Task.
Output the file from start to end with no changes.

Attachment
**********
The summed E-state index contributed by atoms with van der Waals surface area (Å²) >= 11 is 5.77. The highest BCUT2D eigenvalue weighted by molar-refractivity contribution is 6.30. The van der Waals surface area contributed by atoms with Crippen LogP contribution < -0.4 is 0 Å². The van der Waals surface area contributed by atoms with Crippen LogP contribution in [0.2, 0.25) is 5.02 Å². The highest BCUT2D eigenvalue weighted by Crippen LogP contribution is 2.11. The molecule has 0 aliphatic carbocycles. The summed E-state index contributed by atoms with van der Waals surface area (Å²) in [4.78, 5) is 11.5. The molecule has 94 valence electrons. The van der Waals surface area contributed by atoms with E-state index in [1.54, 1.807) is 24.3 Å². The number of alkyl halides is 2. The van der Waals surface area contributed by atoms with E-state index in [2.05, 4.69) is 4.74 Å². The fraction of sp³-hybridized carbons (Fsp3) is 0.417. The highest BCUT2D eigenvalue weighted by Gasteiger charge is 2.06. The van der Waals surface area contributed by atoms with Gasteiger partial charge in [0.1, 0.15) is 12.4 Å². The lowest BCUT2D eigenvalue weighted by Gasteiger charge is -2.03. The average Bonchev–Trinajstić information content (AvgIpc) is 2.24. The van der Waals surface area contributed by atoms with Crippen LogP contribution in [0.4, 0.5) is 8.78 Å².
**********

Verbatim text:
The summed E-state index contributed by atoms with van der Waals surface area (Å²) >= 11 is 5.77. The highest BCUT2D eigenvalue weighted by molar-refractivity contribution is 6.30. The van der Waals surface area contributed by atoms with Crippen LogP contribution < -0.4 is 0 Å². The van der Waals surface area contributed by atoms with Crippen LogP contribution in [0.2, 0.25) is 5.02 Å². The highest BCUT2D eigenvalue weighted by Crippen LogP contribution is 2.11. The molecule has 0 aliphatic carbocycles. The summed E-state index contributed by atoms with van der Waals surface area (Å²) in [4.78, 5) is 11.5. The molecule has 94 valence electrons. The van der Waals surface area contributed by atoms with E-state index in [1.54, 1.807) is 24.3 Å². The number of alkyl halides is 2. The van der Waals surface area contributed by atoms with E-state index in [2.05, 4.69) is 4.74 Å². The fraction of sp³-hybridized carbons (Fsp3) is 0.417. The highest BCUT2D eigenvalue weighted by Gasteiger charge is 2.06. The van der Waals surface area contributed by atoms with Gasteiger partial charge in [0.1, 0.15) is 12.4 Å². The lowest BCUT2D eigenvalue weighted by Gasteiger charge is -2.03. The average Bonchev–Trinajstić information content (AvgIpc) is 2.24. The van der Waals surface area contributed by atoms with Crippen LogP contribution in [0.4, 0.5) is 8.78 Å².